Even so, the combat system still feels too thin to sustain the entire experience, especially when it comes to subquests. Reunion features around 300 side missions, which are nearly identical in nature. Each sends players on a short dungeon crawl where they have to defeat a few enemies, with very little variation. They’re incredibly tedious, but key upgrades like additional item slots are locked behind them. The flat combat just isn’t dynamic enough to justify so much repetitious padding.
The main story missions at least have a little variety with quick minigames here and there, like a robot sniping section, though even those are fairly simple interludes. The most fun I had in Reunion came in menus when I was crafting powerful Materia or optimizing my accessories. None of that really made a difference once I jumped into battle though.
When going into an older game, I always come in with my expectations calibrated accordingly. I don’t load up a Sega Genesis game and assume it’ll have the modern improvements of a Nintendo Switch title. That expectation shifts, however, the more the game is packaged up to look modern. If something looks like it was made in 2022, but plays like it’s over a decade old, it can often leave a game feeling a little off. That’s the issue Square Enix runs into here.
It’s a chapter from a book stapled into a completely different one.
A lot of work has gone into upgrading Crisis Core for new consoles. Its visuals utilize assets from Final Fantasy VII Remake, giving it an immediate leg up. UI is improved across the board, with the DMW being much less invasive overall. The audio is especially a high point, with new voice performances to match Remake and fantastic new music compositions that make the experience feel much grander than a PSP game.
But it is a PSP game.
I don’t mean that in a derogatory way. Sony’s handheld contained plenty of excellent experiences (Crisis Core included), which took great care to make massive series work on a much smaller scale. The stripped-down combat and glut of quick sidequests were a good fit for the limited tech of the time. The reality, though, is that those design decisions are hard to divorce from the platform it was built for.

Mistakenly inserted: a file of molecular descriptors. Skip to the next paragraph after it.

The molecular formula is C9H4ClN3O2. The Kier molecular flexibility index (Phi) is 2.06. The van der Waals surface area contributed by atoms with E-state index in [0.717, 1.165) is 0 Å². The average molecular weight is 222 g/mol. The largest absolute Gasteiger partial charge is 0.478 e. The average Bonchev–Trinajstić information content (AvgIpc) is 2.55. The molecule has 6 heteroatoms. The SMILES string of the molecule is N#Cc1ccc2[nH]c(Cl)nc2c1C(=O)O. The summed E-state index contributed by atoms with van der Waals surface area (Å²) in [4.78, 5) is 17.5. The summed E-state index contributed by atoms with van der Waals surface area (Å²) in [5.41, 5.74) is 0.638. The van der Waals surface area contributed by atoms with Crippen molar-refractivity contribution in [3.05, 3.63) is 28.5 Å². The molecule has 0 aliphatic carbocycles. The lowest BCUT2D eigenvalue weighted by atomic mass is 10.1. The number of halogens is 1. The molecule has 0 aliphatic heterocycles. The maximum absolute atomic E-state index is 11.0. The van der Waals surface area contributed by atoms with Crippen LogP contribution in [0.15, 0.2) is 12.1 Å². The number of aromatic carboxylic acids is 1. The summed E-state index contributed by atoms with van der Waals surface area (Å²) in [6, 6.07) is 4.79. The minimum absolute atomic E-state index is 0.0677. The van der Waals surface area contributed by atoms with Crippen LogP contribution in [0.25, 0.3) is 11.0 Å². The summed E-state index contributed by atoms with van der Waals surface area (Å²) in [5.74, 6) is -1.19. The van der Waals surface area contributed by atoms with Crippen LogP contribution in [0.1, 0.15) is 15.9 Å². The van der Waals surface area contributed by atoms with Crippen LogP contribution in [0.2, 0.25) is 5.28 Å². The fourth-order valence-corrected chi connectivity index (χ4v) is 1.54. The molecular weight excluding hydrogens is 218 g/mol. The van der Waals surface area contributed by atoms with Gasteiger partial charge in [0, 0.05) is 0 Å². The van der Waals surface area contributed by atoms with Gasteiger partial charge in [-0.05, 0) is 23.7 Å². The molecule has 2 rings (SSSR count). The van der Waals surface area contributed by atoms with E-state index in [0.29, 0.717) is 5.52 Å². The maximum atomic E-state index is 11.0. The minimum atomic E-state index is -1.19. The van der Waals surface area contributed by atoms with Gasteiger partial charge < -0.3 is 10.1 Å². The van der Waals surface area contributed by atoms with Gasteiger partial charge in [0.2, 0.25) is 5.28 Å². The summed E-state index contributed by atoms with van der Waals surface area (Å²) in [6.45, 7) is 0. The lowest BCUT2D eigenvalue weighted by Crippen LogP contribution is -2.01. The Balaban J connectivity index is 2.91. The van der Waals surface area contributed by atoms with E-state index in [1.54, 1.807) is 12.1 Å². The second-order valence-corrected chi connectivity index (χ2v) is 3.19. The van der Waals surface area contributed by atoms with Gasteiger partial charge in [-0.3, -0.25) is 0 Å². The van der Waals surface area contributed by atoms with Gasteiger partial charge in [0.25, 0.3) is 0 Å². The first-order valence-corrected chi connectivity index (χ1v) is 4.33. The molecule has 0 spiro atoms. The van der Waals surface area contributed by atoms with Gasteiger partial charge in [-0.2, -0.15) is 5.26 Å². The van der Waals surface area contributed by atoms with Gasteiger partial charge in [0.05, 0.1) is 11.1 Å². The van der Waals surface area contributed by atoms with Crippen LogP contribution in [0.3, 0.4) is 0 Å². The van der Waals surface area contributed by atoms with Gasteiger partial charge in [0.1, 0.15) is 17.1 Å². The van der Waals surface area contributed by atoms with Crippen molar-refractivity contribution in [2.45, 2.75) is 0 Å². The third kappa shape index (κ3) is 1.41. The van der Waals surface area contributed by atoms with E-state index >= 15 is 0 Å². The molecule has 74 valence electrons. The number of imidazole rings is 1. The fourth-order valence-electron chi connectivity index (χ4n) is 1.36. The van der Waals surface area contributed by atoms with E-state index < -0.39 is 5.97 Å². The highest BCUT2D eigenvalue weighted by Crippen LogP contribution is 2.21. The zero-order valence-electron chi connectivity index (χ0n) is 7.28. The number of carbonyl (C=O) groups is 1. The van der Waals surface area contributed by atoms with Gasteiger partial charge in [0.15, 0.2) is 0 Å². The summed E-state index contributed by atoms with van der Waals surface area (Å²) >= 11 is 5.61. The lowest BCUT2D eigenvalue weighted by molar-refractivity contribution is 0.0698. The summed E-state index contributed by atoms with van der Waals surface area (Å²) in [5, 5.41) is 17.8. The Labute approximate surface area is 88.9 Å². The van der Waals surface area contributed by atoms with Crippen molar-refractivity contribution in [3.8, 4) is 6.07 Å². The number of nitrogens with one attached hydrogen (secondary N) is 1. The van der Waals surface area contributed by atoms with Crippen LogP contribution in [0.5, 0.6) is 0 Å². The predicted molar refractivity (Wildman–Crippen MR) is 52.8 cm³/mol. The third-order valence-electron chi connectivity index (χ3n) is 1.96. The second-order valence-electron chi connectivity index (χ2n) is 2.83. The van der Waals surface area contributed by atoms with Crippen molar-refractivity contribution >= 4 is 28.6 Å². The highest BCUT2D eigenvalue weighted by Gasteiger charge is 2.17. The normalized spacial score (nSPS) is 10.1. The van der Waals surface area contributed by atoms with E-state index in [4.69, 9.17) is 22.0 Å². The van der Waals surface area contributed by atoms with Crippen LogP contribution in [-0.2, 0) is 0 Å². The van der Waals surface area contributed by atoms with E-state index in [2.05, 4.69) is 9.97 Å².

Part of the problem is that this version of Crisis Core feels stuck between a remake and a remaster. Its high-level visual overhaul makes it look like a ground-up remake of the original, but that’s a bit of an illusion. Its new assets are simply papering over the old ones, which really sticks out considering how dead-eyed characters are and how sparsely animated everything is. Square Enix very pointedly uses the words “HD remaster” in its marketing, but it’s hard to see it in that light when this is a project built to create parity with a wildly reimagined version of Final Fantasy VII. It’s a chapter from a book stapled into a completely different one.
Like Zack Fair, Crisis Core: Final Fantasy VII Reunion is at the mercy of its destiny. With no big-picture changes to its structure and gameplay, the remaster’s success is predetermined by how well its 2007 counterpart has aged. Reunion is a textbook translation of the original, which is fantastic news for historical purists who want to experience its standout story unaltered. Though for anyone who resonates with Final Fantasy VII Remake’s philosophy that the world is not a static place governed by fate, Reunion will stick out as an ideological counterpoint disguised as a compliment.
Crisis Core: Final Fantasy VII Reunion was tested on PC and Steam Deck.